A recent Brown University study proposed that meditation can help patients manage their chronic pain. The study analyzed the intimate connection in mindfulness between mind and body, as meditation training begins with a highly localized focus on body and breath sensations.
The study’s researchers state that the repeated concentrated sensory focus enhances control over localized alpha rhythms in the primary somatosensory cortex, where sensations from different parts of the body are mapped by the brain. By learning to control their focus on the present somatic moment, researchers say, meditators develop a more sensitive “volume knob” for controlling spatially specific, localized sensory cortical alpha rhythms, thus enabling optimal filtering of sensory information. Meditators learn to control which body sensations they listen to, and also how to regular attention so that it does not lean toward negative physical sensations, like chronic pain.
The study team used a brain imaging technology called magneto encephalography (MEG) to show that alpha rhythms in the cortex correlate with sensory attention and that the ability to regulate localized alpha brainwaves on a millisecond scale is more distinct in people who have had standardized mindfulness training than in those who have not. The team also used a computer model that simulates the electrical activity of neural networks and predicts how the alpha rhythm is generated. One prediction from this study is to explain how gaining control of alpha rhythm not only enhances sensory focus on a particular area of the body, but also helps people overcome persistent competing stimuli, such as chronic pain signals.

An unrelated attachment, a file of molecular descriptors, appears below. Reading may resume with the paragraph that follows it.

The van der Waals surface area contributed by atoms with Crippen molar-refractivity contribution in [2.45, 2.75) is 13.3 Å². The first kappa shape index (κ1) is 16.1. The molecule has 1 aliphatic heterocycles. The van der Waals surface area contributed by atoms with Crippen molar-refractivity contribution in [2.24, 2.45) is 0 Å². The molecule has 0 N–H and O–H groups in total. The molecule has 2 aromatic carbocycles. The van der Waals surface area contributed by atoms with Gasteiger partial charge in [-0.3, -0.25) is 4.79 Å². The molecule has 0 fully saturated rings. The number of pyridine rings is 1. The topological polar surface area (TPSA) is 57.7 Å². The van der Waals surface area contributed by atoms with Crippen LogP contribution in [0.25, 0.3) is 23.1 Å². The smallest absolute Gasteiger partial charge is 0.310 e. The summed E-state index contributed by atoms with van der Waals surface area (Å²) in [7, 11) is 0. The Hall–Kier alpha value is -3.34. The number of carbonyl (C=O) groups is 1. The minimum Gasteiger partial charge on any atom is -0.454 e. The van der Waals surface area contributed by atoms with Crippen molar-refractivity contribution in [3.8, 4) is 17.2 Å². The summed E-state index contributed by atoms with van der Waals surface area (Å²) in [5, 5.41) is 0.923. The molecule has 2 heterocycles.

The study proposes that training chronic pain patients in the standardized mindfulness techniques of focusing on and then focusing away from pain, should result in MEG-measurable, testable improvements in alpha rhythm control.
“By this process of repeatedly engaging and disengaging alpha dynamics across the body map, according to our alpha theory, subjects are re-learning the process of directly modulating localized alpha rhythms,” they wrote.
 Frontiers in Human Neuroscience, “Mindfulness starts with the body: somatosensory attention and top-down modulation of cortical alpha rhythms in mindfulness meditation,”Catherine E. Kerr, Matthew D. Sacchet, Sara W. Lazar, Christopher I. Moore and Stephanie R. Jones. http://www.frontiersin.org/Journal/10.3389/fnhum.2013.00012/abstract